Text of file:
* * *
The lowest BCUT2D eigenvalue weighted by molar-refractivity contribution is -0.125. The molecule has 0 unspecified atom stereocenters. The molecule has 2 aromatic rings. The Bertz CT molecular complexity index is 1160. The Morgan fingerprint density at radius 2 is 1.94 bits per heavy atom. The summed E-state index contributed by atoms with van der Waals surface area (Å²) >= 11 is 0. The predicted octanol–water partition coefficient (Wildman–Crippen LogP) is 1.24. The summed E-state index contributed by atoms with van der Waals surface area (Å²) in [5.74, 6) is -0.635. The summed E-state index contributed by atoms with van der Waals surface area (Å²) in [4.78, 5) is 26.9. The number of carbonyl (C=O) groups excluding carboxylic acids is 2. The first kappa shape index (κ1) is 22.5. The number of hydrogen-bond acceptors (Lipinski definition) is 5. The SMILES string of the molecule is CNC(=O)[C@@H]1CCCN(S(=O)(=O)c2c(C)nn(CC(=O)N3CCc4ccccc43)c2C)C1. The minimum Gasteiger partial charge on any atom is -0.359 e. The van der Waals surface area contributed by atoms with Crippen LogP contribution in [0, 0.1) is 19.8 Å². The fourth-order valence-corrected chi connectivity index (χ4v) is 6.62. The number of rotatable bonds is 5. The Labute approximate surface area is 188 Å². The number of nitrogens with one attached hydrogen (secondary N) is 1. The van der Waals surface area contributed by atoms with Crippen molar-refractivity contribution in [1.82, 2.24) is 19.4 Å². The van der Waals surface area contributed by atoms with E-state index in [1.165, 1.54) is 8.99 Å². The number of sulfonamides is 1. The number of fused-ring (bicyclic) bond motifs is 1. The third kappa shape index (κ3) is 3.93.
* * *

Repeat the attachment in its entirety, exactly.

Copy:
The lowest BCUT2D eigenvalue weighted by molar-refractivity contribution is -0.125. The molecule has 0 unspecified atom stereocenters. The molecule has 2 aromatic rings. The Bertz CT molecular complexity index is 1160. The Morgan fingerprint density at radius 2 is 1.94 bits per heavy atom. The summed E-state index contributed by atoms with van der Waals surface area (Å²) >= 11 is 0. The predicted octanol–water partition coefficient (Wildman–Crippen LogP) is 1.24. The summed E-state index contributed by atoms with van der Waals surface area (Å²) in [5.74, 6) is -0.635. The summed E-state index contributed by atoms with van der Waals surface area (Å²) in [4.78, 5) is 26.9. The number of carbonyl (C=O) groups excluding carboxylic acids is 2. The first kappa shape index (κ1) is 22.5. The number of hydrogen-bond acceptors (Lipinski definition) is 5. The SMILES string of the molecule is CNC(=O)[C@@H]1CCCN(S(=O)(=O)c2c(C)nn(CC(=O)N3CCc4ccccc43)c2C)C1. The minimum Gasteiger partial charge on any atom is -0.359 e. The van der Waals surface area contributed by atoms with Crippen LogP contribution in [0, 0.1) is 19.8 Å². The fourth-order valence-corrected chi connectivity index (χ4v) is 6.62. The number of rotatable bonds is 5. The Labute approximate surface area is 188 Å². The number of nitrogens with one attached hydrogen (secondary N) is 1. The van der Waals surface area contributed by atoms with Crippen molar-refractivity contribution in [1.82, 2.24) is 19.4 Å². The van der Waals surface area contributed by atoms with E-state index in [1.165, 1.54) is 8.99 Å². The number of sulfonamides is 1. The number of fused-ring (bicyclic) bond motifs is 1. The third kappa shape index (κ3) is 3.93.